What are the Causes of OCD
The exact cause of OCD is still unknown, but research suggests that it may be related to a combination of genetic, environmental, and neurobiological factors.
Some studies have found that certain brain regions, including the basal ganglia, may be involved in the development of OCD. Others have suggested that imbalances in the neurotransmitters serotonin and dopamine may play a role.
Environmental factors, such as traumatic events or chronic stress, may also contribute to the development of OCD in some people. In addition, there may be a genetic component, as OCD tends to run in families.
How Is OCD Diagnosed
OCD test is typically done by a mental health professional, such as a psychiatrist or psychologist. They will typically conduct a thorough evaluation, which may include a clinical interview, questionnaires, and other assessments. Your doctor or therapist will use a reference, The Diagnostic and Statistical Manual of Mental Disorders, Fifth Edition (DSM-5) to diagnose your disorder. Using this reference, he will ask you questions to come to any conclusion.
Does OCD Go Away
OCD does not just go away completely but with the right treatment options, you can manage your symptoms.
How is OCD Treated
There are several options you can try for OCD treatment. They depend upon the severity of your symptoms. Some of the options are:
The importance of early intervention for obsessive compulsive disorder is to find the right cause and the right treatment at the earlier stages of life to get hold of the problem so that it does not progress further.
Develop habits that have positive impact
In order to keep your mind at ease, develop hobbies and interests that you find interesting and entertaining. Exercise regularly and go for long walks in the morning to clear your head. It is also important you get enough sleep and eat a balanced diet. Follow a lifestyle prescribed by your doctor to gain maximum benefits.
Rationalize your extreme thoughts
In your mind you are already aware that your obsessions and compulsions are baseless. When you find yourself stuck with extreme obsessive and compulsive thoughts, try to rationalize them with logical explanations.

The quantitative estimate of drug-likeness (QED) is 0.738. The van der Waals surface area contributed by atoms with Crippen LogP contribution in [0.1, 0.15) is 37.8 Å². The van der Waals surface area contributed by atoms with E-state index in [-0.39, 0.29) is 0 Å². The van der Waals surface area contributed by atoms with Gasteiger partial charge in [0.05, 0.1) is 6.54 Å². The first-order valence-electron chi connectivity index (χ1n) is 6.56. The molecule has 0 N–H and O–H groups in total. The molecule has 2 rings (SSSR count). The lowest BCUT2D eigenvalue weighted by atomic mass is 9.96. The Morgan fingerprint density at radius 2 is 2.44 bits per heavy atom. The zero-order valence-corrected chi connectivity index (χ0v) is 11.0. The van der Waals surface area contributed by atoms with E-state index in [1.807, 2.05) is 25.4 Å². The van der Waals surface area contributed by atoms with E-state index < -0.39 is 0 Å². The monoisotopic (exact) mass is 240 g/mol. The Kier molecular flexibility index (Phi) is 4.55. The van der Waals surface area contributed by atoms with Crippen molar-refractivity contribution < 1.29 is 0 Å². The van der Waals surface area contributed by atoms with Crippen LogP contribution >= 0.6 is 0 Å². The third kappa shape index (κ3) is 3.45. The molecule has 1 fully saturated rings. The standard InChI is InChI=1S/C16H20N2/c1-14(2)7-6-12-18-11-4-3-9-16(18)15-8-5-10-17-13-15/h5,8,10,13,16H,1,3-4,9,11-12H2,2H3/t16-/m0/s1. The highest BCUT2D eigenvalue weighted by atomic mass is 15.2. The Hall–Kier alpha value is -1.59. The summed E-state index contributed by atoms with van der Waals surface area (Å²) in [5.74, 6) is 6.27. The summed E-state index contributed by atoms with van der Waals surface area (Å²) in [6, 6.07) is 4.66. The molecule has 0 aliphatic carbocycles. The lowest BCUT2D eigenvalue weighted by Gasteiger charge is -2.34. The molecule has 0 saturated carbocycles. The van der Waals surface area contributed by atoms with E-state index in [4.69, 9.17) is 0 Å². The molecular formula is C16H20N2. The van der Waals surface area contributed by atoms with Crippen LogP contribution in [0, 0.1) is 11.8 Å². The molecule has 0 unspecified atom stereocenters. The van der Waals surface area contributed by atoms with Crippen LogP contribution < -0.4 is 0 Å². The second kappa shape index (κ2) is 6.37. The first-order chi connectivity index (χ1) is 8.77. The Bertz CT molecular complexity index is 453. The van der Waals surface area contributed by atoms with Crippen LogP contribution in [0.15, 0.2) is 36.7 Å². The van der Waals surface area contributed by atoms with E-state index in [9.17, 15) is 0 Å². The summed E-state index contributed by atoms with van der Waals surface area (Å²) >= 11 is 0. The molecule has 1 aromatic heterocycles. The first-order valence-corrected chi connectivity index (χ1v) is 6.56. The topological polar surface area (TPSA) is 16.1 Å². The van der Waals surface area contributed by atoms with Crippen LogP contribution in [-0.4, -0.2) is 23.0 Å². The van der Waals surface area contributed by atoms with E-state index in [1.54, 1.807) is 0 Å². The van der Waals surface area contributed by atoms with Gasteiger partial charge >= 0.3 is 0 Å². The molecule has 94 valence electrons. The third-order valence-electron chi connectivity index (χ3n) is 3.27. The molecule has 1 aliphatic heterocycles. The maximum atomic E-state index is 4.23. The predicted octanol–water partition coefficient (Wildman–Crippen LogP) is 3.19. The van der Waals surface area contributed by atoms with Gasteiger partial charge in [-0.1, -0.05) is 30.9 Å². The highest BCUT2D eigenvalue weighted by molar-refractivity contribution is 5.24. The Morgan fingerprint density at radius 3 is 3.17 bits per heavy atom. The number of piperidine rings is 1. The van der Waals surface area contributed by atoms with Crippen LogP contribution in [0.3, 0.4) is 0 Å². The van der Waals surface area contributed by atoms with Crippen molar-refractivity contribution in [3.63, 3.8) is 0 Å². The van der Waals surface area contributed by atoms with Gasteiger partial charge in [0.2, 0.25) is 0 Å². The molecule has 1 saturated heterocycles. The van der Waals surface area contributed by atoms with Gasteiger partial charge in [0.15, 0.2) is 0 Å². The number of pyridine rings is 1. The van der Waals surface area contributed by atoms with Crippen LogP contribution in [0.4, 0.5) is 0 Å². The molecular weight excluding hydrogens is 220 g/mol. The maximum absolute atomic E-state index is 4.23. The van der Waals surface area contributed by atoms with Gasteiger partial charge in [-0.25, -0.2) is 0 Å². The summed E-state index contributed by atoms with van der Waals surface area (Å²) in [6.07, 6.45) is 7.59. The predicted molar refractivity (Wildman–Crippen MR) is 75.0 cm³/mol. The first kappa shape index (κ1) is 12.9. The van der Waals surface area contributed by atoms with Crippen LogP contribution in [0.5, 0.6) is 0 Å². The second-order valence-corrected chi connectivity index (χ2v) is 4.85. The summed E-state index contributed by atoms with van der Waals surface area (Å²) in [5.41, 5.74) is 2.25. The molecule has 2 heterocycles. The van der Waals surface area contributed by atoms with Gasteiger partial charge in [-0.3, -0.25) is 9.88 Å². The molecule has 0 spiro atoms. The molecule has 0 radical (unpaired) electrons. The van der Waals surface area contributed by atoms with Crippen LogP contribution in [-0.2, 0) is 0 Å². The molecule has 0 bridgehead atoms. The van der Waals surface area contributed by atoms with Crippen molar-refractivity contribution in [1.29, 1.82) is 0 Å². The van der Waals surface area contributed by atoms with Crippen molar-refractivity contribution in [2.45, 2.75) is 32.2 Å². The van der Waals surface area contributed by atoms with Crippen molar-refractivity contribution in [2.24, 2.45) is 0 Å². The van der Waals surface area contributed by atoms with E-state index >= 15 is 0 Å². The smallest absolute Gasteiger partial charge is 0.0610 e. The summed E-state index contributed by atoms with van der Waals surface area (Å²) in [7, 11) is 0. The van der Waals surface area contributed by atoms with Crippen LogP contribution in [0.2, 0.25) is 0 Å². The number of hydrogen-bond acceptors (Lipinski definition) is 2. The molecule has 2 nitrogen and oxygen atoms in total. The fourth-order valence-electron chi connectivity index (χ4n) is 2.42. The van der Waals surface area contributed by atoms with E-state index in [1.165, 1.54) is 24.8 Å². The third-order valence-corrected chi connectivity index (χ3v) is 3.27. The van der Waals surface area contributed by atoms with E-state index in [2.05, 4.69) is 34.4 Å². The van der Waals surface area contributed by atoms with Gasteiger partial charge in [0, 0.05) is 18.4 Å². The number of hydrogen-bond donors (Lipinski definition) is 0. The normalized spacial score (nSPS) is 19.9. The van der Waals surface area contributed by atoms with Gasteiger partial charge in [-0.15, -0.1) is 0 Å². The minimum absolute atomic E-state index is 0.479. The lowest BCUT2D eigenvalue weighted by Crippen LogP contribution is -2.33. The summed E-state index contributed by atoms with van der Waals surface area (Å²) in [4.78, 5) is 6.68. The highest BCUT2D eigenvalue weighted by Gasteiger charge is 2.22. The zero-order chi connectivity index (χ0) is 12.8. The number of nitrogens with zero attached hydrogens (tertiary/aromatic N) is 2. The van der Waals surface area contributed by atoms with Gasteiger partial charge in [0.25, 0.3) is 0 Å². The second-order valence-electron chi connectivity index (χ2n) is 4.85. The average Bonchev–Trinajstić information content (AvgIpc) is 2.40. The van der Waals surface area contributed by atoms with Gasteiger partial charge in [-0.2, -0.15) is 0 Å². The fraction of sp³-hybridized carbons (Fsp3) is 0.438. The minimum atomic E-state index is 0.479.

Use affirmations to create a healthy thought pattern
Affirmations have special powers to turn them into reality. When you keep repeating affirmations throughout the day, your subconscious mind starts finding ways to make it a reality. Keep repeating your affirmations throughout the day. You have to get rid of all your obsessive and compulsive thoughts, and turn them into positive thoughts. When you get the urge to lock the door again, say to yourself “I have already locked the door, and that is enough”.
Focus on meditation and mindfulness techniques
As an OCD disorder treatment, you can try meditation and mind power techniques. In these, you can do stress management and find out how to cope with your OCD. These are one of the therapy techniques you can start on your own.
Use talk therapy (psychotherapy)
In psychotherapy, a therapist not only discusses your disorder but also considers your views and feelings as you describe them. There are many types of psychotherapy. The therapist will decide which type is suitable for you.
For high intensity OCD the doctor can recommend certain anti-depressant medications to help you cope with the extremity of the problem. There are several types of antidepressants. Those prescribed for OCD types are serotonin reuptake inhibitors (SRIs), selective serotonin reuptake inhibitors (SSRIs) and serotonin-norepinephrine reuptake inhibitors (SNRIs). Other medications, such as antipsychotics, may also be used in certain cases.
OCD is a complex and challenging condition that can cause significant distress and impairment in daily life. OCD symptoms may come and go, ease or worsen over time, and living with OCD can be challenging. However, it is important to recognize that people with OCD can lead fulfilling and meaningful lives with appropriate support and treatment.